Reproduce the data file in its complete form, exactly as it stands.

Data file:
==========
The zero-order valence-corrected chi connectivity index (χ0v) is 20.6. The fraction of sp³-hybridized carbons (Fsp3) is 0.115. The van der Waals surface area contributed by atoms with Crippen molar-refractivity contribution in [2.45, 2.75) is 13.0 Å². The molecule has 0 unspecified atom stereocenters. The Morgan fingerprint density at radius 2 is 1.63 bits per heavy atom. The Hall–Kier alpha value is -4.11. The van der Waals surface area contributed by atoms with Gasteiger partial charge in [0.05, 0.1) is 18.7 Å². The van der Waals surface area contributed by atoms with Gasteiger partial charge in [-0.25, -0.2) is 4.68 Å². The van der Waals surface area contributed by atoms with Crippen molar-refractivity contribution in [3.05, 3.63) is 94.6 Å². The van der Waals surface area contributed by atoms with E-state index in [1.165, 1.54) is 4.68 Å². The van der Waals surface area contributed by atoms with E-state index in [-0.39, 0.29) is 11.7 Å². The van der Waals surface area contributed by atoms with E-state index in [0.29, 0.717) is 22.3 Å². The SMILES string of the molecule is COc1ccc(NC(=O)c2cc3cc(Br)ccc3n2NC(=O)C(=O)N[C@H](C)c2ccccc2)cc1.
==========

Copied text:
The zero-order valence-corrected chi connectivity index (χ0v) is 20.6. The fraction of sp³-hybridized carbons (Fsp3) is 0.115. The van der Waals surface area contributed by atoms with Crippen molar-refractivity contribution in [2.45, 2.75) is 13.0 Å². The molecule has 0 unspecified atom stereocenters. The Morgan fingerprint density at radius 2 is 1.63 bits per heavy atom. The Hall–Kier alpha value is -4.11. The van der Waals surface area contributed by atoms with Gasteiger partial charge in [0.05, 0.1) is 18.7 Å². The van der Waals surface area contributed by atoms with Gasteiger partial charge in [-0.25, -0.2) is 4.68 Å². The van der Waals surface area contributed by atoms with Crippen molar-refractivity contribution in [3.05, 3.63) is 94.6 Å². The van der Waals surface area contributed by atoms with E-state index in [1.165, 1.54) is 4.68 Å². The van der Waals surface area contributed by atoms with E-state index in [-0.39, 0.29) is 11.7 Å². The van der Waals surface area contributed by atoms with E-state index in [0.29, 0.717) is 22.3 Å². The SMILES string of the molecule is COc1ccc(NC(=O)c2cc3cc(Br)ccc3n2NC(=O)C(=O)N[C@H](C)c2ccccc2)cc1.